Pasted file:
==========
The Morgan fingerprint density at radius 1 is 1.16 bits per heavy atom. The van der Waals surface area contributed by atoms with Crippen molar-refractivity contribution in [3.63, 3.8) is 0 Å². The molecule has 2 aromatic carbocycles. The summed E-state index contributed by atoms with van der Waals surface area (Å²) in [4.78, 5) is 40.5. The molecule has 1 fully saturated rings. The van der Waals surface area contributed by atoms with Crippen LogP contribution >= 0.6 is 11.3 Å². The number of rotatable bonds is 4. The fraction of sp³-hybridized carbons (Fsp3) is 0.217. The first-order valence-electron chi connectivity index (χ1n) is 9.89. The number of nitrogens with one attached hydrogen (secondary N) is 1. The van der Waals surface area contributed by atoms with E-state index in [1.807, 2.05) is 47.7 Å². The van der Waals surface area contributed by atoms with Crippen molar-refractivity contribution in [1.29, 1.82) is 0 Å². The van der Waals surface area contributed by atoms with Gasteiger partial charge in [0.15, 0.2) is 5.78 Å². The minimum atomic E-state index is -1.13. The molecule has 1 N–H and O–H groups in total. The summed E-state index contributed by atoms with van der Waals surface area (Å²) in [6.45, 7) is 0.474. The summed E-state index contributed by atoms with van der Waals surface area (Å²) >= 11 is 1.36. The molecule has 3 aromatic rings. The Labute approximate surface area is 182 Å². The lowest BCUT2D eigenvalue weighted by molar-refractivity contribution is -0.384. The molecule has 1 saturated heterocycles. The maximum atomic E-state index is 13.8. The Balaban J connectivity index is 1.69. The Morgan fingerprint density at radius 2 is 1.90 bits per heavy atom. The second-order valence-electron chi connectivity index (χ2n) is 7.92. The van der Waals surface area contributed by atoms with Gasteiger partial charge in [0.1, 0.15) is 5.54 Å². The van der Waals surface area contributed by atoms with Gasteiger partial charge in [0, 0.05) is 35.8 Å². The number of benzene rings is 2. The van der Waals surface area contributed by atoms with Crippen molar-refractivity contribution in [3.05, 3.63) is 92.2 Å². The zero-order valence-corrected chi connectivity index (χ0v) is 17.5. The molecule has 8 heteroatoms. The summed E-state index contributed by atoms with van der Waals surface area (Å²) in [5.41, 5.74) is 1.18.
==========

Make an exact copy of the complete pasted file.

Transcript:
The Morgan fingerprint density at radius 1 is 1.16 bits per heavy atom. The van der Waals surface area contributed by atoms with Crippen molar-refractivity contribution in [3.63, 3.8) is 0 Å². The molecule has 2 aromatic carbocycles. The summed E-state index contributed by atoms with van der Waals surface area (Å²) in [4.78, 5) is 40.5. The molecule has 1 fully saturated rings. The van der Waals surface area contributed by atoms with Crippen LogP contribution >= 0.6 is 11.3 Å². The number of rotatable bonds is 4. The fraction of sp³-hybridized carbons (Fsp3) is 0.217. The first-order valence-electron chi connectivity index (χ1n) is 9.89. The number of nitrogens with one attached hydrogen (secondary N) is 1. The van der Waals surface area contributed by atoms with E-state index in [1.807, 2.05) is 47.7 Å². The van der Waals surface area contributed by atoms with Crippen molar-refractivity contribution in [1.29, 1.82) is 0 Å². The van der Waals surface area contributed by atoms with Gasteiger partial charge in [0.15, 0.2) is 5.78 Å². The minimum atomic E-state index is -1.13. The molecule has 1 N–H and O–H groups in total. The summed E-state index contributed by atoms with van der Waals surface area (Å²) in [6.45, 7) is 0.474. The summed E-state index contributed by atoms with van der Waals surface area (Å²) >= 11 is 1.36. The molecule has 3 aromatic rings. The Labute approximate surface area is 182 Å². The lowest BCUT2D eigenvalue weighted by molar-refractivity contribution is -0.384. The molecule has 1 saturated heterocycles. The maximum atomic E-state index is 13.8. The Balaban J connectivity index is 1.69. The Morgan fingerprint density at radius 2 is 1.90 bits per heavy atom. The second-order valence-electron chi connectivity index (χ2n) is 7.92. The van der Waals surface area contributed by atoms with Gasteiger partial charge in [0.1, 0.15) is 5.54 Å². The van der Waals surface area contributed by atoms with Gasteiger partial charge in [0, 0.05) is 35.8 Å². The number of benzene rings is 2. The van der Waals surface area contributed by atoms with Crippen molar-refractivity contribution in [3.05, 3.63) is 92.2 Å². The zero-order valence-corrected chi connectivity index (χ0v) is 17.5. The molecule has 8 heteroatoms. The summed E-state index contributed by atoms with van der Waals surface area (Å²) in [5.41, 5.74) is 1.18.